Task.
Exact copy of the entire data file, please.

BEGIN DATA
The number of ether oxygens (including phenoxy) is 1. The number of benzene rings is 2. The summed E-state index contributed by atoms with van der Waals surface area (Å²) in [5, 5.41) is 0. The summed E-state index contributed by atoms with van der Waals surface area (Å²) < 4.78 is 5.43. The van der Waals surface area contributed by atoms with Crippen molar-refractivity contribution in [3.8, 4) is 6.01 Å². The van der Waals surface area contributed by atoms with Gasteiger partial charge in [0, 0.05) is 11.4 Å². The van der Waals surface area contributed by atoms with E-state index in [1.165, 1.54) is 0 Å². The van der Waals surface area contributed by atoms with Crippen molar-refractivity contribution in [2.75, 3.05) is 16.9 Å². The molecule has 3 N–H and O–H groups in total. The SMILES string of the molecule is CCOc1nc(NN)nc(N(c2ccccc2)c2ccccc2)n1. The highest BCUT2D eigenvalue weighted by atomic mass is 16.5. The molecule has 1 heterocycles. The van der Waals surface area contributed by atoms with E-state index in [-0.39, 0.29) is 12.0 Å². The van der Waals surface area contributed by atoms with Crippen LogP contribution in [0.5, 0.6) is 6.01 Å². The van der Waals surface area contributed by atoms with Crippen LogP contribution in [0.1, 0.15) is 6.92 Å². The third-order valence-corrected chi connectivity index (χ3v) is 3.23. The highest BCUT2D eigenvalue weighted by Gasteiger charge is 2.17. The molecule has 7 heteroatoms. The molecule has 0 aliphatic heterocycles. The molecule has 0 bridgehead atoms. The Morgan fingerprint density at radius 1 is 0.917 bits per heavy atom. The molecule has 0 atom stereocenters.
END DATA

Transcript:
The number of ether oxygens (including phenoxy) is 1. The number of benzene rings is 2. The summed E-state index contributed by atoms with van der Waals surface area (Å²) in [5, 5.41) is 0. The summed E-state index contributed by atoms with van der Waals surface area (Å²) < 4.78 is 5.43. The van der Waals surface area contributed by atoms with Crippen molar-refractivity contribution in [3.8, 4) is 6.01 Å². The van der Waals surface area contributed by atoms with Gasteiger partial charge in [0, 0.05) is 11.4 Å². The van der Waals surface area contributed by atoms with E-state index in [1.165, 1.54) is 0 Å². The van der Waals surface area contributed by atoms with Crippen molar-refractivity contribution in [2.75, 3.05) is 16.9 Å². The molecule has 3 N–H and O–H groups in total. The SMILES string of the molecule is CCOc1nc(NN)nc(N(c2ccccc2)c2ccccc2)n1. The highest BCUT2D eigenvalue weighted by atomic mass is 16.5. The molecule has 1 heterocycles. The van der Waals surface area contributed by atoms with E-state index in [-0.39, 0.29) is 12.0 Å². The van der Waals surface area contributed by atoms with Crippen LogP contribution in [0.5, 0.6) is 6.01 Å². The van der Waals surface area contributed by atoms with Crippen LogP contribution in [0.1, 0.15) is 6.92 Å². The third-order valence-corrected chi connectivity index (χ3v) is 3.23. The highest BCUT2D eigenvalue weighted by Gasteiger charge is 2.17. The molecule has 7 heteroatoms. The molecule has 0 aliphatic heterocycles. The molecule has 0 bridgehead atoms. The Morgan fingerprint density at radius 1 is 0.917 bits per heavy atom. The molecule has 0 atom stereocenters.